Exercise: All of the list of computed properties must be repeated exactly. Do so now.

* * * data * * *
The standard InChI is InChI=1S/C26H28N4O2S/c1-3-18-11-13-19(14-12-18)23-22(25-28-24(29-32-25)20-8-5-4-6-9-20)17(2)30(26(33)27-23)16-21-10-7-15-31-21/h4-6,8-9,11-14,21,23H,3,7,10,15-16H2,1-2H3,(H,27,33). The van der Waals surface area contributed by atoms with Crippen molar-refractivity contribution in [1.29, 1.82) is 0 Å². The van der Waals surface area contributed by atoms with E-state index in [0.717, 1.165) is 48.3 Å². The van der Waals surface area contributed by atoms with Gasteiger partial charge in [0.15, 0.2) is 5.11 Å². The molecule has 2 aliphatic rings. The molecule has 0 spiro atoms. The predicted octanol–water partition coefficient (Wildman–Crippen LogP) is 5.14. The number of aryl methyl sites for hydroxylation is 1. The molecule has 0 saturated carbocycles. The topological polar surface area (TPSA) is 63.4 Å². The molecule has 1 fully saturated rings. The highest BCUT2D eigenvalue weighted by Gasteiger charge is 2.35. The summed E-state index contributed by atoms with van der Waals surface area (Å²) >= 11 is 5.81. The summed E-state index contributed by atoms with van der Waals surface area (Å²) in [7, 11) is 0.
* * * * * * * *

The standard InChI is InChI=1S/C26H28N4O2S/c1-3-18-11-13-19(14-12-18)23-22(25-28-24(29-32-25)20-8-5-4-6-9-20)17(2)30(26(33)27-23)16-21-10-7-15-31-21/h4-6,8-9,11-14,21,23H,3,7,10,15-16H2,1-2H3,(H,27,33). The van der Waals surface area contributed by atoms with Crippen molar-refractivity contribution in [1.29, 1.82) is 0 Å². The van der Waals surface area contributed by atoms with E-state index in [0.717, 1.165) is 48.3 Å². The van der Waals surface area contributed by atoms with Gasteiger partial charge in [0.15, 0.2) is 5.11 Å². The molecule has 2 aliphatic rings. The molecule has 0 spiro atoms. The predicted octanol–water partition coefficient (Wildman–Crippen LogP) is 5.14. The number of aryl methyl sites for hydroxylation is 1. The molecule has 0 saturated carbocycles. The topological polar surface area (TPSA) is 63.4 Å². The molecule has 1 fully saturated rings. The highest BCUT2D eigenvalue weighted by Gasteiger charge is 2.35. The summed E-state index contributed by atoms with van der Waals surface area (Å²) >= 11 is 5.81. The summed E-state index contributed by atoms with van der Waals surface area (Å²) in [7, 11) is 0.